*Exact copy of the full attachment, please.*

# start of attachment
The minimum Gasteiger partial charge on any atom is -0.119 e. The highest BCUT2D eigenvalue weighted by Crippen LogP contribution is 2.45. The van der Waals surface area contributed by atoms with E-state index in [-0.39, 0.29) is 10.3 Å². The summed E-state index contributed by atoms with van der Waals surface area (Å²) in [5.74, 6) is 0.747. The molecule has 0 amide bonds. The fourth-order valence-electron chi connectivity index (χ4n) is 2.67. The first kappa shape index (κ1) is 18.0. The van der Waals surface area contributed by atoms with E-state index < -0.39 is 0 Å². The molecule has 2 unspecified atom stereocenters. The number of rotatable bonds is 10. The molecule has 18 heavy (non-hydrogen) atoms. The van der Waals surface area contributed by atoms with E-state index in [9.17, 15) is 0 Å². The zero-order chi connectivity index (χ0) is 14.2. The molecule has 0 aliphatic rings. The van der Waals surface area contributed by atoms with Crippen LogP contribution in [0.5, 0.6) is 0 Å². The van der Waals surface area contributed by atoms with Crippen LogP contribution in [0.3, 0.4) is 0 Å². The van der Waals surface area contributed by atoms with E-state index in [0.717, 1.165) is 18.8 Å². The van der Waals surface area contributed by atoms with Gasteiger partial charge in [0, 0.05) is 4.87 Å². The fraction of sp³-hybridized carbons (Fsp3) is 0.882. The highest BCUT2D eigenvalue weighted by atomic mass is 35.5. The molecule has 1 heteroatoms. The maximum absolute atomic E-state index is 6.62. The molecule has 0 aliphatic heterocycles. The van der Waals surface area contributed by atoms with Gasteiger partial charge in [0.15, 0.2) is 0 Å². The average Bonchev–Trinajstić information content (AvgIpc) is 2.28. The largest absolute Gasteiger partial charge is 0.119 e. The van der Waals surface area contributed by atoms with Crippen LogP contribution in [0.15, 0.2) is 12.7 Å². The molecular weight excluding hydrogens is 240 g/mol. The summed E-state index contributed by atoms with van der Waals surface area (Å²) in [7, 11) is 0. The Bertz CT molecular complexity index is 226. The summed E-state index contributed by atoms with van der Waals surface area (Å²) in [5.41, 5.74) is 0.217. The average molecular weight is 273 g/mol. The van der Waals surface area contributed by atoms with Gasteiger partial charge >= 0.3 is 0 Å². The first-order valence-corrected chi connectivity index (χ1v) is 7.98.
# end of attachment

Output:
The minimum Gasteiger partial charge on any atom is -0.119 e. The highest BCUT2D eigenvalue weighted by Crippen LogP contribution is 2.45. The van der Waals surface area contributed by atoms with E-state index in [-0.39, 0.29) is 10.3 Å². The summed E-state index contributed by atoms with van der Waals surface area (Å²) in [5.74, 6) is 0.747. The molecule has 0 amide bonds. The fourth-order valence-electron chi connectivity index (χ4n) is 2.67. The first kappa shape index (κ1) is 18.0. The van der Waals surface area contributed by atoms with E-state index < -0.39 is 0 Å². The molecule has 2 unspecified atom stereocenters. The number of rotatable bonds is 10. The molecule has 18 heavy (non-hydrogen) atoms. The van der Waals surface area contributed by atoms with E-state index in [9.17, 15) is 0 Å². The zero-order chi connectivity index (χ0) is 14.2. The molecule has 0 aliphatic rings. The van der Waals surface area contributed by atoms with Crippen LogP contribution in [0.5, 0.6) is 0 Å². The van der Waals surface area contributed by atoms with Crippen LogP contribution in [0.3, 0.4) is 0 Å². The van der Waals surface area contributed by atoms with E-state index in [0.717, 1.165) is 18.8 Å². The van der Waals surface area contributed by atoms with Gasteiger partial charge in [0, 0.05) is 4.87 Å². The fraction of sp³-hybridized carbons (Fsp3) is 0.882. The highest BCUT2D eigenvalue weighted by atomic mass is 35.5. The molecule has 1 heteroatoms. The maximum absolute atomic E-state index is 6.62. The molecule has 0 aliphatic heterocycles. The van der Waals surface area contributed by atoms with Gasteiger partial charge in [0.15, 0.2) is 0 Å². The average Bonchev–Trinajstić information content (AvgIpc) is 2.28. The largest absolute Gasteiger partial charge is 0.119 e. The van der Waals surface area contributed by atoms with Crippen LogP contribution in [0.15, 0.2) is 12.7 Å². The molecular weight excluding hydrogens is 240 g/mol. The summed E-state index contributed by atoms with van der Waals surface area (Å²) in [7, 11) is 0. The Bertz CT molecular complexity index is 226. The summed E-state index contributed by atoms with van der Waals surface area (Å²) in [5.41, 5.74) is 0.217. The average molecular weight is 273 g/mol. The van der Waals surface area contributed by atoms with Gasteiger partial charge >= 0.3 is 0 Å². The first-order valence-corrected chi connectivity index (χ1v) is 7.98.